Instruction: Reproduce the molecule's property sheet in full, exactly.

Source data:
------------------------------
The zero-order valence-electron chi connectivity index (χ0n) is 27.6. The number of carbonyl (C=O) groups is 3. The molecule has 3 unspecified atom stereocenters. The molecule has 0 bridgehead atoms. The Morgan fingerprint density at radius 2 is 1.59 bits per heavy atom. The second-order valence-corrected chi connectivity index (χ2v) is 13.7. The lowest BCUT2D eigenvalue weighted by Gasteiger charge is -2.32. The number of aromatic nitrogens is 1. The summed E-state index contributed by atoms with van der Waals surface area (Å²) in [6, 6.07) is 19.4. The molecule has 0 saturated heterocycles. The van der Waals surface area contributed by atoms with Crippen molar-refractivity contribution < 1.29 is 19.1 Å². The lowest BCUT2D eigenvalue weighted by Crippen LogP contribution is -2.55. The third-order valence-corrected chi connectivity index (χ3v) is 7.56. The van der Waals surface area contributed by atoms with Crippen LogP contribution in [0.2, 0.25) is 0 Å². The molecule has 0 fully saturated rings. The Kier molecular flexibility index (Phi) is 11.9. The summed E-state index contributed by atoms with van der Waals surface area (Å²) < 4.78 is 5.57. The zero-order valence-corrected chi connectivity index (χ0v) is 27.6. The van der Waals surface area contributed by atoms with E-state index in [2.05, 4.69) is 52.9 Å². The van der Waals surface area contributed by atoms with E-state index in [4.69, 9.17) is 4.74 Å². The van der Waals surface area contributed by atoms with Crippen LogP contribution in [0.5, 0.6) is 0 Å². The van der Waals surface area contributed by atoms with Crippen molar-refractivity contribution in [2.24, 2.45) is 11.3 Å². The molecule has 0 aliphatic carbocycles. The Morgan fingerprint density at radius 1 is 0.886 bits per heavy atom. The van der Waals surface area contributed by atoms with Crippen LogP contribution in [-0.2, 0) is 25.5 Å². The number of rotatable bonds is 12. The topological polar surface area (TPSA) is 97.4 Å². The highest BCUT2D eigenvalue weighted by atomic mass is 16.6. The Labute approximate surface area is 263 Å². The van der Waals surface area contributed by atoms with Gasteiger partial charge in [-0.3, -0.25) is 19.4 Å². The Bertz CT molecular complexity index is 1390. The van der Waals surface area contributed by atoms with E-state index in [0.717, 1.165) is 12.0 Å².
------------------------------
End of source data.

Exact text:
The zero-order valence-electron chi connectivity index (χ0n) is 27.6. The number of carbonyl (C=O) groups is 3. The molecule has 3 unspecified atom stereocenters. The molecule has 0 bridgehead atoms. The Morgan fingerprint density at radius 2 is 1.59 bits per heavy atom. The second-order valence-corrected chi connectivity index (χ2v) is 13.7. The lowest BCUT2D eigenvalue weighted by Gasteiger charge is -2.32. The number of aromatic nitrogens is 1. The summed E-state index contributed by atoms with van der Waals surface area (Å²) in [6, 6.07) is 19.4. The molecule has 0 saturated heterocycles. The van der Waals surface area contributed by atoms with Crippen molar-refractivity contribution < 1.29 is 19.1 Å². The lowest BCUT2D eigenvalue weighted by Crippen LogP contribution is -2.55. The third-order valence-corrected chi connectivity index (χ3v) is 7.56. The van der Waals surface area contributed by atoms with Crippen LogP contribution in [0.2, 0.25) is 0 Å². The molecule has 0 fully saturated rings. The Kier molecular flexibility index (Phi) is 11.9. The summed E-state index contributed by atoms with van der Waals surface area (Å²) < 4.78 is 5.57. The zero-order valence-corrected chi connectivity index (χ0v) is 27.6. The van der Waals surface area contributed by atoms with E-state index in [2.05, 4.69) is 52.9 Å². The van der Waals surface area contributed by atoms with E-state index in [4.69, 9.17) is 4.74 Å². The van der Waals surface area contributed by atoms with Crippen LogP contribution in [0.5, 0.6) is 0 Å². The van der Waals surface area contributed by atoms with Crippen molar-refractivity contribution in [2.24, 2.45) is 11.3 Å². The molecule has 0 aliphatic carbocycles. The Morgan fingerprint density at radius 1 is 0.886 bits per heavy atom. The van der Waals surface area contributed by atoms with Crippen LogP contribution in [-0.2, 0) is 25.5 Å². The number of rotatable bonds is 12. The topological polar surface area (TPSA) is 97.4 Å². The highest BCUT2D eigenvalue weighted by atomic mass is 16.6. The Labute approximate surface area is 263 Å². The van der Waals surface area contributed by atoms with Gasteiger partial charge in [-0.3, -0.25) is 19.4 Å². The Bertz CT molecular complexity index is 1390. The van der Waals surface area contributed by atoms with E-state index in [0.717, 1.165) is 12.0 Å².